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GETTING THE FACTS RIGHT: things to know about wind energy

 The Australian Clean Energy Council has published a community guide to wind farms.  This guide includes many frequently asked questions about wind energy generally and it can be found on their website here:



Wind farm noise

Wind turbines in Australia face some of the toughest planning and operation guidelines in the world in relation to their permissible noise levels, with strict measures for non-compliance.  Modern wind turbine design drastically reduces the aerodynamic and mechanical noise associated with their operation relative to earlier wind farms installed 10+ years ago. Even in generally quiet rural areas, the sound of the blowing wind is often louder than the turbines.

In addition to the noise modelling work during the planning phase, noise compliance assessments are also required after the commissioning of the turbines.  In this way, members of the public can be assured that the actual built development will be checked for its compliance with noise limits set by the appropriate authority and that all local land topography (including valleys etc. is taken into account).  Noise limits are enforceable by the Local Authority.

To avoid potential disturbance to neighbours, strict rules are applied by local authorities to ensure that wind turbines are far enough from nearby houses and it's in developers' interests to design their wind farms responsibly to ensure they do not cause a noise nuisance to local residents. The Dulacca project design ensures a minimum distance buffer of 1,500m to any existing residential properties.

Wind energy has a low impact on existing agriculture

Wind farms typically use less than 1% of the land area. Once up and running, existing activities such as agriculture and walking can continue around the wind farm infrastructure. Farm animals such as cows and sheep are not disturbed. Any impacts on the local environment must be balanced against the much more serious effects of producing conventional fossil fuel based electricity. 

Wind energy has limited impact on habitats and wildlife

Wind farm developers are required to undertake an environmental assessments for each project. Extensive efforts are made to avoid putting up wind farms in areas which might attract large numbers of birds or bats, such as migration routes.

In the UK, the Royal Society for the Protection of Birds (RSPB) has said that "we have not so far witnessed any major adverse effects on birds associated with wind farms." Wind energy developers,  following industry best practice guidelines, work closely with such organisations to ensure that wind farm design and layout does not interfere with sensitive species or wildlife designated sites.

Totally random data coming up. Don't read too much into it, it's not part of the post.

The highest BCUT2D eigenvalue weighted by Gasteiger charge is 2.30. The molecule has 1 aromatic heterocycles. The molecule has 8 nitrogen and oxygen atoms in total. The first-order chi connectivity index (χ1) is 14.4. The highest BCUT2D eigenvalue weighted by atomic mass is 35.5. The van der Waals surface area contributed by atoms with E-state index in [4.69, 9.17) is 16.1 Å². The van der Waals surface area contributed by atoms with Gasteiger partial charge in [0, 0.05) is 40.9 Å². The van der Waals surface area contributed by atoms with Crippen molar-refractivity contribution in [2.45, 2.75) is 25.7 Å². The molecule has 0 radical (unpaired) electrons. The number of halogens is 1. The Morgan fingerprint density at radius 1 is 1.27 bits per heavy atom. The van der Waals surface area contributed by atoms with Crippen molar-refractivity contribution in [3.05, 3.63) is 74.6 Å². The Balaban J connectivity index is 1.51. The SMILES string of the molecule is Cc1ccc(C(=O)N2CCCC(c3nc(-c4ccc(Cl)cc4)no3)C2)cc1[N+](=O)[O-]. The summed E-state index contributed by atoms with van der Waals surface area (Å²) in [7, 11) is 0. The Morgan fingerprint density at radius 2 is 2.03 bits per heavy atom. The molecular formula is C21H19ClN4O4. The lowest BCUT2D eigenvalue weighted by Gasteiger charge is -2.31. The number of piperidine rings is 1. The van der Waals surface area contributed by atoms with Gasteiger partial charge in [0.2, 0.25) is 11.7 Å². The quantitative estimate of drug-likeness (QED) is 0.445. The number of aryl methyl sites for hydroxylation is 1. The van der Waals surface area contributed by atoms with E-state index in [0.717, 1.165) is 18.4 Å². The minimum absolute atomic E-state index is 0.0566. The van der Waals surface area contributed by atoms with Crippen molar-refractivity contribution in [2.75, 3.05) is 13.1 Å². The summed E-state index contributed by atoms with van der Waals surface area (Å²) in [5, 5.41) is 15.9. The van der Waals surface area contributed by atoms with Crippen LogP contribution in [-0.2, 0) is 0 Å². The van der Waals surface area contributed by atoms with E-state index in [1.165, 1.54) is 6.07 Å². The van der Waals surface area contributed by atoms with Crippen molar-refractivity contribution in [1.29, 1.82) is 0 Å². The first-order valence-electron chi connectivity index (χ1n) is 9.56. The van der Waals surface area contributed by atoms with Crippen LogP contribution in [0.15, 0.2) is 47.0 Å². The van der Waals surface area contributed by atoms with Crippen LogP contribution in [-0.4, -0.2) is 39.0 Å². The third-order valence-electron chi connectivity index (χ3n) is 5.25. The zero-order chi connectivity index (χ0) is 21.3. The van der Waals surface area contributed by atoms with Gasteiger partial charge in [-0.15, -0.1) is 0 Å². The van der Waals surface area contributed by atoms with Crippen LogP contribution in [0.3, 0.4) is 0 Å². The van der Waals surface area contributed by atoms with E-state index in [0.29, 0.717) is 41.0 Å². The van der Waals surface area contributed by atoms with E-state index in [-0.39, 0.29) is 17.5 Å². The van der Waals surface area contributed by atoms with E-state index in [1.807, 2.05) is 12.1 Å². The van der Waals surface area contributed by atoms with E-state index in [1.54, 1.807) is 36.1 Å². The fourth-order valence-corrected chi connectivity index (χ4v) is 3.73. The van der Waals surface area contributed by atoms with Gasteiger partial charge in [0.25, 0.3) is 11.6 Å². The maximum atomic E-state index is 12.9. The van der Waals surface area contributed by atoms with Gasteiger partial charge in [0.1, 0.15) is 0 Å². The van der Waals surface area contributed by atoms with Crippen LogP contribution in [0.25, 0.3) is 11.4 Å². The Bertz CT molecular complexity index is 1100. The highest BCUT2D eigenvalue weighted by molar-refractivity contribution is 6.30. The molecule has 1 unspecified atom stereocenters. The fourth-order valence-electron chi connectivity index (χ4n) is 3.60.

In addition, impacts from wind power are extremely low compared with other human-related activities. US statistics show 1 billion birds are killed by colliding with buildings each year and up to 80 million by vehicles. By comparison, it's estimated that commercial wind turbines in the US cause the direct deaths of only 0.01 - 0.02% of all of the birds killed annually by collisions with man-made structures and activities.

Wind energy reduces pollution

Unlike other forms of power generation, wind energy is clean and renewable. During operation, wind farms do not produce any carbon dioxide, the largest contributor to global warming. By contrast, conventional power stations burning fossil fuels, mainly coal and gas, are responsible for a quarter of the increase in greenhouse gases in the earth's atmosphere. It's "renewable" because its fuel source is the wind - freely available and constantly renewed. 

Wind energy generates reliable electricity

Wind turbines generate electricity most of the time (around 80% of the time). Their output varies according to the strength of the wind. They start generating power when the wind is blowing at about 3-5 metres per second and then stop again if it reaches gale force strength - about 25 metres/second.  Over the course of a year, a wind turbine on land will generate from around 30% to more than 40% of its theoretical maximum output, depending on location. By comparison, conventional power stations typically operate at about 50% of their theoretical maximum (but only when it is economical for that plant to generate power).

Wind turbines produce much more energy than they use

It is a myth that building a wind farm takes more energy than it ever generates. The comparison of energy used in manufacture with the energy produced by a power station is known as the 'energy balance'. It can be expressed in terms of energy 'pay-back' time, i.e. as the time needed to generate the equivalent amount of energy used in manufacturing the wind turbine or power station.

The average wind farm in the will pay back the energy used in its manufacture within six to eight months and will operate for 30 years. 

Wind energy is a vital part of the mix

Wind energy has an essential role in combating climate change and Australia needs a mix of both new and existing renewable energy technologies and energy efficiency measures, and as quickly as possible. Wind energy is the most cost effective renewable energy source available to generate clean electricity, help combat climate change and meet our energy security objectives right now. It is a proven, efficient technology that can be deployed quickly and has been contributing to the global electricity supply for years.  Furthermore, developing a strong wind industry will facilitate other renewable technologies which have not reached commercialisation yet, accumulating valuable experience in dealing with issues such as grid connection, supply chain and finance.